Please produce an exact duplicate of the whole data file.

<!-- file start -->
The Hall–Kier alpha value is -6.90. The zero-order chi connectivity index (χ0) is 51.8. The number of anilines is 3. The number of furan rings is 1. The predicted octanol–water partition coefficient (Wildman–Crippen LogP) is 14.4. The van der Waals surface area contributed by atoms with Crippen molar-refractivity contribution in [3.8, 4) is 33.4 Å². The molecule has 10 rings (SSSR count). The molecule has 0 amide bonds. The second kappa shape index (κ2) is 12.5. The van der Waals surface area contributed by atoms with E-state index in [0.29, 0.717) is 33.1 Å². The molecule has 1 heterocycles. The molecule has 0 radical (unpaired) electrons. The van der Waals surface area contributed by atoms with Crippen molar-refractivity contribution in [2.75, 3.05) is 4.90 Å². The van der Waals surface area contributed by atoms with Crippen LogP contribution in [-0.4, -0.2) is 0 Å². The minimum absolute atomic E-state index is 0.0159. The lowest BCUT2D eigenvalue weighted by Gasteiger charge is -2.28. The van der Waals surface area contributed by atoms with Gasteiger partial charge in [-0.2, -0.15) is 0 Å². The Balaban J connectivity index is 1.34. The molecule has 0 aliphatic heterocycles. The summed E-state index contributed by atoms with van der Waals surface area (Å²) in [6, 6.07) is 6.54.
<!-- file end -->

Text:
The Hall–Kier alpha value is -6.90. The zero-order chi connectivity index (χ0) is 51.8. The number of anilines is 3. The number of furan rings is 1. The predicted octanol–water partition coefficient (Wildman–Crippen LogP) is 14.4. The van der Waals surface area contributed by atoms with Crippen molar-refractivity contribution in [3.8, 4) is 33.4 Å². The molecule has 10 rings (SSSR count). The molecule has 0 amide bonds. The second kappa shape index (κ2) is 12.5. The van der Waals surface area contributed by atoms with E-state index in [0.29, 0.717) is 33.1 Å². The molecule has 1 heterocycles. The molecule has 0 radical (unpaired) electrons. The van der Waals surface area contributed by atoms with Crippen molar-refractivity contribution in [2.75, 3.05) is 4.90 Å². The van der Waals surface area contributed by atoms with Crippen LogP contribution in [-0.4, -0.2) is 0 Å². The minimum absolute atomic E-state index is 0.0159. The lowest BCUT2D eigenvalue weighted by Gasteiger charge is -2.28. The van der Waals surface area contributed by atoms with Gasteiger partial charge in [-0.2, -0.15) is 0 Å². The Balaban J connectivity index is 1.34. The molecule has 0 aliphatic heterocycles. The summed E-state index contributed by atoms with van der Waals surface area (Å²) in [6, 6.07) is 6.54.